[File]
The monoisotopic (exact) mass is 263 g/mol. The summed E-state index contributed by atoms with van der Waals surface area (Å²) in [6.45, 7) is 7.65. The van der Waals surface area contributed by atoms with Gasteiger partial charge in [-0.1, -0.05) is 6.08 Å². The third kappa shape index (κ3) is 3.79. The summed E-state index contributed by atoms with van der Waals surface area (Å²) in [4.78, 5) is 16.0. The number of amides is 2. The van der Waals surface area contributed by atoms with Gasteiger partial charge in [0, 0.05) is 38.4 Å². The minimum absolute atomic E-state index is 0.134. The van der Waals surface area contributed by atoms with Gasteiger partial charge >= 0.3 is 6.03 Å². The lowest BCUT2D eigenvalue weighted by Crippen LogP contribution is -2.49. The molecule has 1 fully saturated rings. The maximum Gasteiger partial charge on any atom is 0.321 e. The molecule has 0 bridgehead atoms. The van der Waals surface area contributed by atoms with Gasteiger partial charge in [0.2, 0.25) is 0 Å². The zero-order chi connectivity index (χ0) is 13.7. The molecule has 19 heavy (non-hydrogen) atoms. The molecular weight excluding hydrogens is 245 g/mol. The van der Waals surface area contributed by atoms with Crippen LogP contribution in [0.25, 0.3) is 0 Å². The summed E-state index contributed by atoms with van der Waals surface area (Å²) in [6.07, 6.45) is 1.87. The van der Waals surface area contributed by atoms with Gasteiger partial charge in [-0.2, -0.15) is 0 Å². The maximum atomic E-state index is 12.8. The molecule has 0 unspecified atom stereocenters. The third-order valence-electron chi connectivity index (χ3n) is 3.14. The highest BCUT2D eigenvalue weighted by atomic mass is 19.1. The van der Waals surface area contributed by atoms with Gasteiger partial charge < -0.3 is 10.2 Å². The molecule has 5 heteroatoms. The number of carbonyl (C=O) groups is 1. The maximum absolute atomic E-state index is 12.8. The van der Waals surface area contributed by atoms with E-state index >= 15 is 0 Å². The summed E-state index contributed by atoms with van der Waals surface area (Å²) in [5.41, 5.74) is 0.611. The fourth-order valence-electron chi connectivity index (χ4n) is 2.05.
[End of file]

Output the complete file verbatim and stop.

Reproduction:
The monoisotopic (exact) mass is 263 g/mol. The summed E-state index contributed by atoms with van der Waals surface area (Å²) in [6.45, 7) is 7.65. The van der Waals surface area contributed by atoms with Gasteiger partial charge in [-0.1, -0.05) is 6.08 Å². The third kappa shape index (κ3) is 3.79. The summed E-state index contributed by atoms with van der Waals surface area (Å²) in [4.78, 5) is 16.0. The number of amides is 2. The van der Waals surface area contributed by atoms with Gasteiger partial charge in [0, 0.05) is 38.4 Å². The minimum absolute atomic E-state index is 0.134. The van der Waals surface area contributed by atoms with Gasteiger partial charge >= 0.3 is 6.03 Å². The lowest BCUT2D eigenvalue weighted by Crippen LogP contribution is -2.49. The molecule has 1 fully saturated rings. The maximum Gasteiger partial charge on any atom is 0.321 e. The molecule has 0 bridgehead atoms. The van der Waals surface area contributed by atoms with Gasteiger partial charge in [0.2, 0.25) is 0 Å². The zero-order chi connectivity index (χ0) is 13.7. The molecule has 19 heavy (non-hydrogen) atoms. The molecular weight excluding hydrogens is 245 g/mol. The van der Waals surface area contributed by atoms with Crippen LogP contribution in [0.25, 0.3) is 0 Å². The summed E-state index contributed by atoms with van der Waals surface area (Å²) in [6.07, 6.45) is 1.87. The van der Waals surface area contributed by atoms with Gasteiger partial charge in [-0.2, -0.15) is 0 Å². The maximum atomic E-state index is 12.8. The molecule has 0 unspecified atom stereocenters. The third-order valence-electron chi connectivity index (χ3n) is 3.14. The highest BCUT2D eigenvalue weighted by atomic mass is 19.1. The van der Waals surface area contributed by atoms with Gasteiger partial charge < -0.3 is 10.2 Å². The molecule has 5 heteroatoms. The number of carbonyl (C=O) groups is 1. The maximum absolute atomic E-state index is 12.8. The van der Waals surface area contributed by atoms with E-state index >= 15 is 0 Å². The summed E-state index contributed by atoms with van der Waals surface area (Å²) in [5.41, 5.74) is 0.611. The fourth-order valence-electron chi connectivity index (χ4n) is 2.05.